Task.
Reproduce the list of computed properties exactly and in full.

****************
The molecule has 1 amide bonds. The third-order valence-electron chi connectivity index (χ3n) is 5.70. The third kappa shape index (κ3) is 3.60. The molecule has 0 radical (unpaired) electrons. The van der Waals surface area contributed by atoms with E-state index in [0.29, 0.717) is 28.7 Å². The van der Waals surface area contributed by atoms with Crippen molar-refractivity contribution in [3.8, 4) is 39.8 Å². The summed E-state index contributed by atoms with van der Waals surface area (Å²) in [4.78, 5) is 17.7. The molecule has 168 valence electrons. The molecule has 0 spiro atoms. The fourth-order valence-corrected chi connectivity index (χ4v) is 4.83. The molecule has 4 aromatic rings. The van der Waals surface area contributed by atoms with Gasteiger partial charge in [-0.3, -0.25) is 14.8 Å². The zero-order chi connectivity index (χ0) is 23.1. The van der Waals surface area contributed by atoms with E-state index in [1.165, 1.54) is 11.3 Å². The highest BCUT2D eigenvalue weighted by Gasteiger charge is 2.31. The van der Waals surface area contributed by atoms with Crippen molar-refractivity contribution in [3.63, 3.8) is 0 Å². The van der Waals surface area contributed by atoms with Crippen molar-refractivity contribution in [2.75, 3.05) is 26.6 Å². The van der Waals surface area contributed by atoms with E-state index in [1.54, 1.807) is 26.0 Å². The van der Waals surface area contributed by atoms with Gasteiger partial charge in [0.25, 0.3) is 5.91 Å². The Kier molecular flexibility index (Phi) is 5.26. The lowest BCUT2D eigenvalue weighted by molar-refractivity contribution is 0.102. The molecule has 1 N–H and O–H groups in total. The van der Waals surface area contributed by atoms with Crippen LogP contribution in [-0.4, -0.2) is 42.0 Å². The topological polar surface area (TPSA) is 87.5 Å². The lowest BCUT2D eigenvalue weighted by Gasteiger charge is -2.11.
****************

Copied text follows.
The molecule has 1 amide bonds. The third-order valence-electron chi connectivity index (χ3n) is 5.70. The third kappa shape index (κ3) is 3.60. The molecule has 0 radical (unpaired) electrons. The van der Waals surface area contributed by atoms with E-state index in [0.29, 0.717) is 28.7 Å². The van der Waals surface area contributed by atoms with Crippen molar-refractivity contribution in [3.8, 4) is 39.8 Å². The summed E-state index contributed by atoms with van der Waals surface area (Å²) in [4.78, 5) is 17.7. The molecule has 168 valence electrons. The molecule has 0 spiro atoms. The fourth-order valence-corrected chi connectivity index (χ4v) is 4.83. The molecule has 4 aromatic rings. The van der Waals surface area contributed by atoms with Gasteiger partial charge in [-0.3, -0.25) is 14.8 Å². The zero-order chi connectivity index (χ0) is 23.1. The van der Waals surface area contributed by atoms with E-state index in [1.165, 1.54) is 11.3 Å². The highest BCUT2D eigenvalue weighted by Gasteiger charge is 2.31. The van der Waals surface area contributed by atoms with Crippen molar-refractivity contribution in [3.63, 3.8) is 0 Å². The van der Waals surface area contributed by atoms with Crippen molar-refractivity contribution in [2.75, 3.05) is 26.6 Å². The van der Waals surface area contributed by atoms with E-state index in [1.54, 1.807) is 26.0 Å². The van der Waals surface area contributed by atoms with Gasteiger partial charge in [0.25, 0.3) is 5.91 Å². The Kier molecular flexibility index (Phi) is 5.26. The lowest BCUT2D eigenvalue weighted by molar-refractivity contribution is 0.102. The molecule has 1 N–H and O–H groups in total. The van der Waals surface area contributed by atoms with Crippen LogP contribution in [-0.4, -0.2) is 42.0 Å². The topological polar surface area (TPSA) is 87.5 Å². The lowest BCUT2D eigenvalue weighted by Gasteiger charge is -2.11.